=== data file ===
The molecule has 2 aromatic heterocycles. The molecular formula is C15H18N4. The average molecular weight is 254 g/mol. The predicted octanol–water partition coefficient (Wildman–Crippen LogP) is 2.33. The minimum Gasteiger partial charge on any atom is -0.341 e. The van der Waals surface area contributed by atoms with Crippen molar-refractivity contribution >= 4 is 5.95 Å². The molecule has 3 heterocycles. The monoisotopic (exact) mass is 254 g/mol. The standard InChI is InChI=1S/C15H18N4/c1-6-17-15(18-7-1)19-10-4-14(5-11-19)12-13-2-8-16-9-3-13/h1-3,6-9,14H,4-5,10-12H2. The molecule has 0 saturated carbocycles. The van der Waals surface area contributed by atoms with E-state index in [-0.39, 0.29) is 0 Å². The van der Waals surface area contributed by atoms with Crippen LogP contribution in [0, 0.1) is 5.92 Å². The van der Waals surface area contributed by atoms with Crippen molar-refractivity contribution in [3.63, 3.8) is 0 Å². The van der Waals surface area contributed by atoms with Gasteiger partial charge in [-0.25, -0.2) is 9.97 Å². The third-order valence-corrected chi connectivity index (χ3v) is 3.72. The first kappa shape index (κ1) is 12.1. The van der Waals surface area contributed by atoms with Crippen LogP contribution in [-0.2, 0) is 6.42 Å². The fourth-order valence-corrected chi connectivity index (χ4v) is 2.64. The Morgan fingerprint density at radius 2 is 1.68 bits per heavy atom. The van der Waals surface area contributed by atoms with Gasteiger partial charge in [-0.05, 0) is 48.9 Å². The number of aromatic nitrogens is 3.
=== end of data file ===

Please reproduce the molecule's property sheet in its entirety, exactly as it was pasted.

The molecule has 2 aromatic heterocycles. The molecular formula is C15H18N4. The average molecular weight is 254 g/mol. The predicted octanol–water partition coefficient (Wildman–Crippen LogP) is 2.33. The minimum Gasteiger partial charge on any atom is -0.341 e. The van der Waals surface area contributed by atoms with Crippen molar-refractivity contribution >= 4 is 5.95 Å². The molecule has 3 heterocycles. The monoisotopic (exact) mass is 254 g/mol. The standard InChI is InChI=1S/C15H18N4/c1-6-17-15(18-7-1)19-10-4-14(5-11-19)12-13-2-8-16-9-3-13/h1-3,6-9,14H,4-5,10-12H2. The molecule has 0 saturated carbocycles. The van der Waals surface area contributed by atoms with E-state index in [-0.39, 0.29) is 0 Å². The van der Waals surface area contributed by atoms with Crippen LogP contribution in [0, 0.1) is 5.92 Å². The van der Waals surface area contributed by atoms with Crippen molar-refractivity contribution in [3.63, 3.8) is 0 Å². The van der Waals surface area contributed by atoms with Gasteiger partial charge in [-0.25, -0.2) is 9.97 Å². The third-order valence-corrected chi connectivity index (χ3v) is 3.72. The first kappa shape index (κ1) is 12.1. The van der Waals surface area contributed by atoms with Crippen LogP contribution in [-0.2, 0) is 6.42 Å². The fourth-order valence-corrected chi connectivity index (χ4v) is 2.64. The Morgan fingerprint density at radius 2 is 1.68 bits per heavy atom. The van der Waals surface area contributed by atoms with Gasteiger partial charge in [-0.05, 0) is 48.9 Å². The number of aromatic nitrogens is 3.